Flying Together Again


It’s impossible to blame Adam Macko for his reaction to getting a random call at 7 a.m. from a number he didn’t recognize.

Like many others would, he just let it ring.

A little while later, he got a text message from the same number, which made him realize he probably should have answered the call.

The call and text had been from Seattle Mariners director of player development Andy McKay, and he was looking to chat with Macko as soon as possible.

“I was like, ‘Uh oh, something is going on,’” the young pitcher told Alberta Dugout Stories: The Podcast. “I didn’t really ever get phone calls from Andy – we’ve definitely talked quite a bit but not usually over the phone so I knew that there was something off.”

The pair connected, with McKay telling Macko that there was a deal on the table that the Mariners couldn’t refuse, and that the Stony Plain, Alberta native was on the move to the Toronto Blue Jays in a package deal for All-Star outfielder Teoscar Hernandez.

It was a surprising move for Macko, who thought he was moving up the Mariners’ depth chart quickly, especially with a trade of another left-hander, Brandon Williamson, during the season.

“Once he was traded, that maybe opened up some doors for me and maybe gave me more of a chance of being where I wanted to be sooner,” Macko said.

“That move maybe showed a little trust in me, so I kind of took that and I was ready to do what they needed me to do and I was excited for the potential opportunities that were coming up.”

Instead, he was heading east to a new team, albeit one he had been paying close attention to since he was a kid.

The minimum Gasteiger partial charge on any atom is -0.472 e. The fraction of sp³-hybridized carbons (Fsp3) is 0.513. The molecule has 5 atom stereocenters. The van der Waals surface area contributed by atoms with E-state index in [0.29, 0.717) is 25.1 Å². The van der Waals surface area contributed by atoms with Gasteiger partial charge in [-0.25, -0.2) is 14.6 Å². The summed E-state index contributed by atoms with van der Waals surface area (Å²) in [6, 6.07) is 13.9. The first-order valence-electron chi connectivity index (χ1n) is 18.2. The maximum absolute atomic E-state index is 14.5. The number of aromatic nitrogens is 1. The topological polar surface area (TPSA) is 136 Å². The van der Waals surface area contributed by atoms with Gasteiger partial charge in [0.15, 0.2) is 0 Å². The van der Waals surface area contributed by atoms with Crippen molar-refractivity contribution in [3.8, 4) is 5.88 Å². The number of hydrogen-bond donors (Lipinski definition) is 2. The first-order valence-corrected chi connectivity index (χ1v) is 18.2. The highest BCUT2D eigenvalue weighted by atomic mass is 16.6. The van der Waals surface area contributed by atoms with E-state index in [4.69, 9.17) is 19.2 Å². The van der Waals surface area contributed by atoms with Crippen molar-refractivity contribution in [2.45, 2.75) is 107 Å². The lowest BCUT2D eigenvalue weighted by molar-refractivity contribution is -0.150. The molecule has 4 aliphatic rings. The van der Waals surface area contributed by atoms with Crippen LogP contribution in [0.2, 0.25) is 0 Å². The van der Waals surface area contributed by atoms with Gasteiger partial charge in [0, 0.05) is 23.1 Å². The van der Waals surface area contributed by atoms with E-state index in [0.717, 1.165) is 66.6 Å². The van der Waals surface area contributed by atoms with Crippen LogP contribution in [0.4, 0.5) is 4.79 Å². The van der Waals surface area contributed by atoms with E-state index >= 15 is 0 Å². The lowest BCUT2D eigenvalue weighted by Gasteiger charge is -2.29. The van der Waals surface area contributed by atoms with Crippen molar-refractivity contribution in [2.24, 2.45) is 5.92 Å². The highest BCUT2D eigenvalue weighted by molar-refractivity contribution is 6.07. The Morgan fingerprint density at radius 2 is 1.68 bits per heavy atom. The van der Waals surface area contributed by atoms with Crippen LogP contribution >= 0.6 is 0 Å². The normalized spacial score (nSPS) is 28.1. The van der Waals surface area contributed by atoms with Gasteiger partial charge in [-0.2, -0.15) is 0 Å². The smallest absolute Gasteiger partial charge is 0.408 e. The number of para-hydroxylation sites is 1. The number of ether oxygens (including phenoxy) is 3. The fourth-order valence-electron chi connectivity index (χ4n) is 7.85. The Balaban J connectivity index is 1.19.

Macko’s story is well-documented: originally from Slovakia, his family moved to Ireland before settling in Canada.

With the Blue Jays being Canada’s team in the majors, he took a particular shining to them, but also believed he would play with any team to achieve his goal of being inducted into the National Baseball Hall of Fame and Museum in Cooperstown.

As a youngster, he studied YouTube videos of fellow lefthanders like Chris Sale, eventually finding his way to Vauxhall Academy of Baseball, where he caught the eye of the Mariners, who took him in the seventh round of the 2019 MLB Draft.

After more than three years with the organization, he admits it was an emotional goodbye.

Macko’s first call was to his parents.

“We had a good chat,” he said. “It was a little scary to be traded, and I didn’t really know what to expect, but after talking with them and talking with my friends and girlfriend and her family, I knew it was a good sign for me – it was just a little hard to see it initially.”

Once the news became public, Macko’s phone started lighting up with texts and calls from family, friends, supporters, coaches and old teammates.

“I’m very fortunate to have a lot of people around me that care and that follow my journey and that reach out to me when these things happen,” he says.

“That whole day, I was just really grateful for everything really.”


One text particularly caught his attention: it was from former Vauxhall teammate and current Blue Jays prospect Damiano Palmegiani.

A 14th round selection of the Blue Jays in the 2021 MLB Draft, the hard-hitting infielder was coming off a great year.

In 118 games split between Single-A Dunedin and High-A Vancouver, Palmegiani hit .239 with 24 home runs and 83 runs batted in, on his way to being named the Organizational Third Baseman of the Year.

Upon hearing the news about his former roommate being traded to his team, the 6-foot-1, 195-pound hopped on his phone to drop Macko a quick text.